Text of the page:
Open access peer-reviewed chapter

Physical Therapy in Patients with Cancer

By Shinichiro Morishita and Atsuhiro Tsubaki

Submitted: November 4th 2016Reviewed: December 16th 2016Published: May 31st 2017

DOI: 10.5772/67286

Downloaded: 961

Abstract

Physical therapists often treat cancer patients. Cancer treatment includes chemotherapy, radiotherapy, and surgery, which are being continuously developed and thus increase survival of patients with each cancer diagnosis. More specifically, 5-year survival rates increase with each cancer diagnosis. Cancer patients have many problems including muscle weakness, pulmonary dysfunction, fatigue, and pain. In the end, patients with cancer tend to have a decline in activities of daily living (ADL) and quality of life (QOL). Additionally, cancer patients often have progressive disease, depression, and anxiety. Physical therapy often helps patients regain strength and physical function and improve their QOL and independence of daily living that they may have lost due to cancer or its treatment. Physical therapy has an important role in increasing physical function of cancer patients, cancer survivors, and children with cancer. In the future, physical therapy may be progressively needed for management of cancer patients.

Keywords

  • physical therapy
  • cancer
  • cancer survivor
  • ADL
  • QOL

1. Introduction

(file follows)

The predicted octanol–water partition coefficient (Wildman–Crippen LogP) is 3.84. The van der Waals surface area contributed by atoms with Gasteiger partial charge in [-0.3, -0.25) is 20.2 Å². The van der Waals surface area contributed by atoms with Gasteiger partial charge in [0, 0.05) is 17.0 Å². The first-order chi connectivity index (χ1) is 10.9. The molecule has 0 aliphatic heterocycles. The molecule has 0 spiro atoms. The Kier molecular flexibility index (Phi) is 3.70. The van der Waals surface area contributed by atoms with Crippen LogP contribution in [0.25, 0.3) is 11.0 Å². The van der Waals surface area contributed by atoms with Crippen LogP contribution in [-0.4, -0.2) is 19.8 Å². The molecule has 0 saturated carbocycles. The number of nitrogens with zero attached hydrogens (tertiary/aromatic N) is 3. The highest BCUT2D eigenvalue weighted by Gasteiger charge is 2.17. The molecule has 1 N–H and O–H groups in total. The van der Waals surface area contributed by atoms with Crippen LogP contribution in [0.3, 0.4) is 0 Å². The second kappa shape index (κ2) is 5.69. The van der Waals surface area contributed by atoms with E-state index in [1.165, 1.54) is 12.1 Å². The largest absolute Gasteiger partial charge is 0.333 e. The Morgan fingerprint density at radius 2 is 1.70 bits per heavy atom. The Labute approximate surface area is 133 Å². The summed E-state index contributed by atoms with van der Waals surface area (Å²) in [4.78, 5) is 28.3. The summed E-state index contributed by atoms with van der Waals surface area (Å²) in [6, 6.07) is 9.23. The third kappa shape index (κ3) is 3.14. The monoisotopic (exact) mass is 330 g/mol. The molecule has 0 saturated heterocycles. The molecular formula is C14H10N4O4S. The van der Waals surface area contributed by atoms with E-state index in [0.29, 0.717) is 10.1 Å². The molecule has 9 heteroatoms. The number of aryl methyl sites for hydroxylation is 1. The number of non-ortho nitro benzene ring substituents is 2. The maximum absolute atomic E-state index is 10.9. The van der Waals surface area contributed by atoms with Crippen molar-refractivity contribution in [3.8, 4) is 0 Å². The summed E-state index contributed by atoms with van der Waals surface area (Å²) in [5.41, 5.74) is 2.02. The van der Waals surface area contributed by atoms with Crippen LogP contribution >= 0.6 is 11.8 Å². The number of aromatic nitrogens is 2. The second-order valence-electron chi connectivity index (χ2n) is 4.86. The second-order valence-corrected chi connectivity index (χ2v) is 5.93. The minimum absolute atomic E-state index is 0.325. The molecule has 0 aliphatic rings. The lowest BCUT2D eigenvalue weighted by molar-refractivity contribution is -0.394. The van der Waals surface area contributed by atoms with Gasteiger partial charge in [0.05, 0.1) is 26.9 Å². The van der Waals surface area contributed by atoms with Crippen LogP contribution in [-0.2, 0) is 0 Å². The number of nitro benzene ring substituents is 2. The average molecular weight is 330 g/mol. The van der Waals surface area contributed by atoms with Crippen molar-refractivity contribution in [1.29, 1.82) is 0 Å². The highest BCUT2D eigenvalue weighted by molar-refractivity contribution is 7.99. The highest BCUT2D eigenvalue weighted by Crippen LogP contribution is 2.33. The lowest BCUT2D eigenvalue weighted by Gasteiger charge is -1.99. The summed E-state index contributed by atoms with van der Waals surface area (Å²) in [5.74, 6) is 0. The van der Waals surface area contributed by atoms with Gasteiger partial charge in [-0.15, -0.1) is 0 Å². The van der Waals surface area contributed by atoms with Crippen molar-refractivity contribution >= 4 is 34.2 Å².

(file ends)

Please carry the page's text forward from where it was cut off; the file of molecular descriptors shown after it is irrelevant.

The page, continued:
Cancer and its treatments are associated with a wide range of distressing physical and psychological symptoms that can affect patients for many years following treatment [1]. Many cancer patients also have physical dysfunction and experience deficits in muscle strength, flexibility, and endurance as a result of chemotherapy, radiation therapy, and surgery [2]. Physical therapy is a comprehensive, multidisciplinary approach to the evaluation and treatment of patients diagnosed with various forms of cancer. Physical therapy can improve functional problems such as weakness, soft tissue tightness, joint stiffness, fatigue, and swelling or edema [3, 4]. Physical therapy allows experts to find the best ways for cancer patients to stay active. Physical therapy-led exercise is clinically effective and can help cancer patients improve their quality of life (QOL) [5]. Physical therapy includes stretching, strengthening, and aerobic exercises for the inpatients, outpatients, and cancer survivors. It often helps patients regain strength, physical functioning, quality of life, and independence in activities of daily living (ADL) that they may have lost due to cancer or its treatment. Physical therapists are available in multiple treatment settings, including preoperative, postoperative, acute care, nursing home, and inpatient and outpatient rehabilitation. Physical therapists also work in conjunction with the rehabilitation team to design components of a survivorship care plan in order to optimize overall functional outcomes (Figure 1) [6]. Cancer has four stages, and cancer patients have differences in disease and disabilities during each stage (Table 1). Physical therapists often use four cancer rehabilitation stages and identify the stage before physical therapy for cancer patients (Table 2) [7]. There are different approaches for therapy of cancer patients during each stage.